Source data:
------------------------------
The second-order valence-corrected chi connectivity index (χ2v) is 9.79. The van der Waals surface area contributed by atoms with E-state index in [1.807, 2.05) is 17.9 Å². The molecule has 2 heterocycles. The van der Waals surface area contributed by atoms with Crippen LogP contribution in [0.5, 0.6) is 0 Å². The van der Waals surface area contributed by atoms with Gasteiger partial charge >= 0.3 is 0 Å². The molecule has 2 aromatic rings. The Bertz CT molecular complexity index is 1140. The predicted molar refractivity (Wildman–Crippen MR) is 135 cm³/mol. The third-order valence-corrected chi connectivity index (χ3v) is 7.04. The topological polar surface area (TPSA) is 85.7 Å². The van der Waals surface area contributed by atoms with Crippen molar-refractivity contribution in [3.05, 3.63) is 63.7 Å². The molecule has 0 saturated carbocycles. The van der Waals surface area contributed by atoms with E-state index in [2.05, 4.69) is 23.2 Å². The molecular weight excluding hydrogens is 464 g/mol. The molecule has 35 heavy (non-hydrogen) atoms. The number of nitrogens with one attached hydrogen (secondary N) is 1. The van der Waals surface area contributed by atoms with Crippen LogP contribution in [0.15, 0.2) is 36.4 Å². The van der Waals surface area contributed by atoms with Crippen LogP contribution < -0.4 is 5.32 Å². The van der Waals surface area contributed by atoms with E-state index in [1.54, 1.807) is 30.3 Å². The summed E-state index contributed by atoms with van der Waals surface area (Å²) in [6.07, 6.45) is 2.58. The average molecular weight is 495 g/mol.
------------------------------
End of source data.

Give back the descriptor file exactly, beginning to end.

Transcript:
The second-order valence-corrected chi connectivity index (χ2v) is 9.79. The van der Waals surface area contributed by atoms with E-state index in [1.807, 2.05) is 17.9 Å². The molecule has 2 heterocycles. The van der Waals surface area contributed by atoms with Crippen LogP contribution in [0.5, 0.6) is 0 Å². The van der Waals surface area contributed by atoms with Gasteiger partial charge >= 0.3 is 0 Å². The molecule has 2 aromatic rings. The Bertz CT molecular complexity index is 1140. The predicted molar refractivity (Wildman–Crippen MR) is 135 cm³/mol. The third-order valence-corrected chi connectivity index (χ3v) is 7.04. The topological polar surface area (TPSA) is 85.7 Å². The van der Waals surface area contributed by atoms with Crippen molar-refractivity contribution in [3.05, 3.63) is 63.7 Å². The molecule has 0 saturated carbocycles. The van der Waals surface area contributed by atoms with E-state index in [2.05, 4.69) is 23.2 Å². The molecular weight excluding hydrogens is 464 g/mol. The molecule has 35 heavy (non-hydrogen) atoms. The number of nitrogens with one attached hydrogen (secondary N) is 1. The van der Waals surface area contributed by atoms with Crippen LogP contribution in [0.15, 0.2) is 36.4 Å². The van der Waals surface area contributed by atoms with Crippen LogP contribution < -0.4 is 5.32 Å². The van der Waals surface area contributed by atoms with E-state index in [1.54, 1.807) is 30.3 Å². The summed E-state index contributed by atoms with van der Waals surface area (Å²) in [6.07, 6.45) is 2.58. The average molecular weight is 495 g/mol.